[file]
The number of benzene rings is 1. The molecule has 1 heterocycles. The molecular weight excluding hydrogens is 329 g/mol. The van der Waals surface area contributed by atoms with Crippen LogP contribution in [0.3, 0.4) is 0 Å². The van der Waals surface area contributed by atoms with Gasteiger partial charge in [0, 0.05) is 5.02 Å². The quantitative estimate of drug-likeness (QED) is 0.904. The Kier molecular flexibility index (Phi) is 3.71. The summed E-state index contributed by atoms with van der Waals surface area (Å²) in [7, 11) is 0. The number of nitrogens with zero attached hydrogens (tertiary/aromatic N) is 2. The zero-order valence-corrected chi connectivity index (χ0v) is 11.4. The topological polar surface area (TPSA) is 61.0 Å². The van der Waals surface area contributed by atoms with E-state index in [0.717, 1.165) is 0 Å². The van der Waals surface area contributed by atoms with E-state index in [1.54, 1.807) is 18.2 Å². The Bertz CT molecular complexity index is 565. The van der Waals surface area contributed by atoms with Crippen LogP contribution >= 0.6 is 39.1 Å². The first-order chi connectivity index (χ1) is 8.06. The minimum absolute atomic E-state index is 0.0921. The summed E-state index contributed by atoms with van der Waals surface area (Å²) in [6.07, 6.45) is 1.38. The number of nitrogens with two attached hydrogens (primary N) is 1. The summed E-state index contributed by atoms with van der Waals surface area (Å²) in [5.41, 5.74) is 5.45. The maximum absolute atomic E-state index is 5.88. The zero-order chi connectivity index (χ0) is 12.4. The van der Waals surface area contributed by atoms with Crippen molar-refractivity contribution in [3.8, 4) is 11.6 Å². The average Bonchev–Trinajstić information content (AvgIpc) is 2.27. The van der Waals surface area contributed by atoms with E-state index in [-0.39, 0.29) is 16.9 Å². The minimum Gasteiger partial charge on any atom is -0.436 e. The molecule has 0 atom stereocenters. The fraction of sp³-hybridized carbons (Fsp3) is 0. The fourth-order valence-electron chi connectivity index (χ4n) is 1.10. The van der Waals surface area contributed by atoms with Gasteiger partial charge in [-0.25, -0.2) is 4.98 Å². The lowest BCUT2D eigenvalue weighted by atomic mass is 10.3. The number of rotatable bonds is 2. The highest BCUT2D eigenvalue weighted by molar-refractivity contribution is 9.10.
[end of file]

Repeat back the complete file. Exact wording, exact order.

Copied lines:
The number of benzene rings is 1. The molecule has 1 heterocycles. The molecular weight excluding hydrogens is 329 g/mol. The van der Waals surface area contributed by atoms with Crippen LogP contribution in [0.3, 0.4) is 0 Å². The van der Waals surface area contributed by atoms with Gasteiger partial charge in [0, 0.05) is 5.02 Å². The quantitative estimate of drug-likeness (QED) is 0.904. The Kier molecular flexibility index (Phi) is 3.71. The summed E-state index contributed by atoms with van der Waals surface area (Å²) in [7, 11) is 0. The number of nitrogens with zero attached hydrogens (tertiary/aromatic N) is 2. The zero-order valence-corrected chi connectivity index (χ0v) is 11.4. The topological polar surface area (TPSA) is 61.0 Å². The van der Waals surface area contributed by atoms with E-state index in [0.717, 1.165) is 0 Å². The van der Waals surface area contributed by atoms with E-state index in [1.54, 1.807) is 18.2 Å². The Bertz CT molecular complexity index is 565. The van der Waals surface area contributed by atoms with Crippen LogP contribution >= 0.6 is 39.1 Å². The first-order chi connectivity index (χ1) is 8.06. The minimum absolute atomic E-state index is 0.0921. The summed E-state index contributed by atoms with van der Waals surface area (Å²) in [6.07, 6.45) is 1.38. The number of nitrogens with two attached hydrogens (primary N) is 1. The summed E-state index contributed by atoms with van der Waals surface area (Å²) in [5.41, 5.74) is 5.45. The maximum absolute atomic E-state index is 5.88. The zero-order chi connectivity index (χ0) is 12.4. The van der Waals surface area contributed by atoms with Crippen molar-refractivity contribution in [3.8, 4) is 11.6 Å². The average Bonchev–Trinajstić information content (AvgIpc) is 2.27. The van der Waals surface area contributed by atoms with E-state index in [-0.39, 0.29) is 16.9 Å². The minimum Gasteiger partial charge on any atom is -0.436 e. The molecule has 0 atom stereocenters. The fraction of sp³-hybridized carbons (Fsp3) is 0. The fourth-order valence-electron chi connectivity index (χ4n) is 1.10. The van der Waals surface area contributed by atoms with Gasteiger partial charge in [-0.25, -0.2) is 4.98 Å². The lowest BCUT2D eigenvalue weighted by atomic mass is 10.3. The number of rotatable bonds is 2. The highest BCUT2D eigenvalue weighted by molar-refractivity contribution is 9.10.